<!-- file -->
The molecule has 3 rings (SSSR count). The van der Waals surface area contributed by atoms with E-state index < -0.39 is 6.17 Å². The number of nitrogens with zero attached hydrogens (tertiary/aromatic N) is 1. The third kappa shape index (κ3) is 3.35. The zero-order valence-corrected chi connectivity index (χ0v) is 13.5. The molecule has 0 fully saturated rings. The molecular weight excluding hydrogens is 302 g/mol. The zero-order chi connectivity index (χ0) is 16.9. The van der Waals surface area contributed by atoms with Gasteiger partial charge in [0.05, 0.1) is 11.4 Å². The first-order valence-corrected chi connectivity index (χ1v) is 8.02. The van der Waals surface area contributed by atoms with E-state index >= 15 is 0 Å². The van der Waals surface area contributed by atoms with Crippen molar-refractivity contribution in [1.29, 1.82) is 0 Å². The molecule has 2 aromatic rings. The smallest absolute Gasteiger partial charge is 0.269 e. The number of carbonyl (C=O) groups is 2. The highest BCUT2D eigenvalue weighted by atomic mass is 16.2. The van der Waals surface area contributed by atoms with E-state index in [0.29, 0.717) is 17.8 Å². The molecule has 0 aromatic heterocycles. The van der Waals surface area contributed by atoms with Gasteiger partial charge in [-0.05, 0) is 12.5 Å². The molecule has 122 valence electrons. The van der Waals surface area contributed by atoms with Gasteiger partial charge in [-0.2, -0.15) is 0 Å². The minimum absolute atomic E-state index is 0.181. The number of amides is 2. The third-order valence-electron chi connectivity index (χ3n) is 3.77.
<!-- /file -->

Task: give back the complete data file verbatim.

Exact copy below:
The molecule has 3 rings (SSSR count). The van der Waals surface area contributed by atoms with E-state index < -0.39 is 6.17 Å². The number of nitrogens with zero attached hydrogens (tertiary/aromatic N) is 1. The third kappa shape index (κ3) is 3.35. The zero-order valence-corrected chi connectivity index (χ0v) is 13.5. The molecule has 0 fully saturated rings. The molecular weight excluding hydrogens is 302 g/mol. The zero-order chi connectivity index (χ0) is 16.9. The van der Waals surface area contributed by atoms with Gasteiger partial charge in [0.05, 0.1) is 11.4 Å². The first-order valence-corrected chi connectivity index (χ1v) is 8.02. The van der Waals surface area contributed by atoms with E-state index >= 15 is 0 Å². The van der Waals surface area contributed by atoms with Crippen molar-refractivity contribution in [1.29, 1.82) is 0 Å². The molecule has 2 aromatic rings. The smallest absolute Gasteiger partial charge is 0.269 e. The number of carbonyl (C=O) groups is 2. The highest BCUT2D eigenvalue weighted by atomic mass is 16.2. The van der Waals surface area contributed by atoms with E-state index in [0.29, 0.717) is 17.8 Å². The molecule has 0 aromatic heterocycles. The van der Waals surface area contributed by atoms with Gasteiger partial charge in [-0.05, 0) is 12.5 Å². The molecule has 122 valence electrons. The van der Waals surface area contributed by atoms with Gasteiger partial charge in [-0.2, -0.15) is 0 Å². The minimum absolute atomic E-state index is 0.181. The number of amides is 2. The third-order valence-electron chi connectivity index (χ3n) is 3.77.